It’s (weirdly) a good time to hire


It might seem counterintuitive, but the current pandemic could be your chance to snag the perfect employee.

“I think it’s a great time to hire,” says Karen Parker, DVM, human resources specialist and author of A Practical Guide to Managing Employee Performance in Veterinary Practices. Parker told NEWStat that many hospitals were having trouble finding qualified candidates prepandemic.

That’s changed in recent months. Whether it’s because of job displacement due to COVID-19-related hospital turmoil or some long-simmering personnel crisis that came to a boil during lockdown, qualified candidates are on the market who could be a perfect fit for your practice.

But the hiring process needs to be different during the pandemic to ensure everybody’s safety, Parker says.

Parker says to go ahead and do the initial phone interview like you’d normally do to narrow your list down to the top candidates. “But the next step, instead of a face-to-face interview in person in your practice, is to do a virtual interview,” whether by Skype, Facetime, or some other app.  “Many are free and make it easy to have face-to-face contact with an applicant without having to bring them in.”

During that virtual interview, Parker recommends focusing on specific items: “Concentrate on evaluating their communication skills and on addressing any red flags or concerns that you noticed in their application,” such as what might appear to be a pattern of job-hopping. “Establish their minimum skill set to see [whether] you want to move them forward in the process,” Parker says.

She also recommends asking behavioral interview questions, such as “How do you respond to conflict in the workplace? How do you handle difficult clients? How about disagreements with coworkers?” Be sure to ask for specific examples of each. Parker says it’s a great opportunity to discover “their motivations and intentions.“

Parker advises that you use the pandemic to your advantage, as it’s “a perfect opportunity to ask some very specific questions.” For example, try some questions that wouldn’t have come up prepandemic, such as “What adaptations did you have to make at your last job during the pandemic? How did that go? What worked and what didn’t? What would you change about how you managed it?” According to Parker, “That will give you a lot of insight into their agility; their ability to adapt and handle a difficult situation.”

“The next step would normally be to bring them in to meet the team,” Parker says.

Instead, this is another opportunity to use the pandemic to your advantage: “Normally, people would do the reference check at the end of the hiring process, [but] I would suggest that, if things go well and they’re your top one or two candidates after the virtual face-to-face, that you ask them if you can move forward with the reference check at that point.”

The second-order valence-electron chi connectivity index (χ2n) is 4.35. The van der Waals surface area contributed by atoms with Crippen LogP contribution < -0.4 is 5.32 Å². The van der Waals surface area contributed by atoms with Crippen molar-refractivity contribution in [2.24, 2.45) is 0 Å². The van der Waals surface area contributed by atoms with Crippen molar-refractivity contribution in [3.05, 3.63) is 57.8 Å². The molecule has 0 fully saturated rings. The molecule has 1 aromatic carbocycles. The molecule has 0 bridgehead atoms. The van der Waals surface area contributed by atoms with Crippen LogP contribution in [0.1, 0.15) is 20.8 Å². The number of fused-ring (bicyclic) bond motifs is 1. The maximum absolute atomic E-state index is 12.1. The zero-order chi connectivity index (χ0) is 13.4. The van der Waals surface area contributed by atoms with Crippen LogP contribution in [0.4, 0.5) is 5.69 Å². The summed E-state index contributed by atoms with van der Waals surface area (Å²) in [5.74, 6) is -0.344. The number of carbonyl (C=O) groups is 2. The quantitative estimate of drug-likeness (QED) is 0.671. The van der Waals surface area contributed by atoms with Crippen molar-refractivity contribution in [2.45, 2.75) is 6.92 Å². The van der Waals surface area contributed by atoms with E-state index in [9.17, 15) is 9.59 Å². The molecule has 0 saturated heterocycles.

And when you call those references, Parker suggests asking specific questions about the applicant’s skill set and their teamwork style. That way you’ll find out fast whether you want to take up more people’s time in either another virtual face-to-face, or whether you’re willing to risk bringing the candidate in to meet them in person.

“You’ll have just about all the information you’ll need to know before you bring them into the practice,” Parker says. “And then all you’re left with really, is [whether they] are a cultural fit.”

The candidate’s initial onsite visit won’t be run-of-the-mill, Parker acknowledges, but you can plan for that: “The important thing is to let them know before they come in exactly how you’re running your business right now, and how that’s different than normal.”

That includes giving them clear instructions about your expectations: How they should dress, where they’ll enter, whether you’ll be providing a mask for them, and if you’ll be taking their temperature when they arrive. “It’s really important to prepare them for the safety level you need in your practice so they can comply with it,” Parker adds.

Onboarding is another story.

Parker doesn’t think the process will be that different: “The critical difference is going to be that you’re training for current procedures that may not be current six months from now. But since training should be an ongoing process anyway, you’d do the same things you normally do.” Present the new hire with your hospital’s procedures and protocols, introduce them to coworkers, give them their schedule, etc. “All those things are going to be the same, all that’s going to be different are some of the details.”

Parker sees the pandemic as an opportunity: “If this has taught us anything, it’s taught us that hiring people who are agile, who are adaptable and have a willingness to learn, who can work as a team and [adjust] to different circumstances and be creative about how they deal with them is important,” Parker says. “These are really critical skills, but we don’t always focus on them when we’re hiring. We tend to be more technically oriented [and ask such questions as] ‘Can you place a catheter? Can you run an ultrasound?’”

In short, Parker says, use the pandemic to cherry-pick the special skills that contribute to long term success, like agility: “They’re skills you always want in a veterinary practice.”

Photo credit: © iStock/courtneyk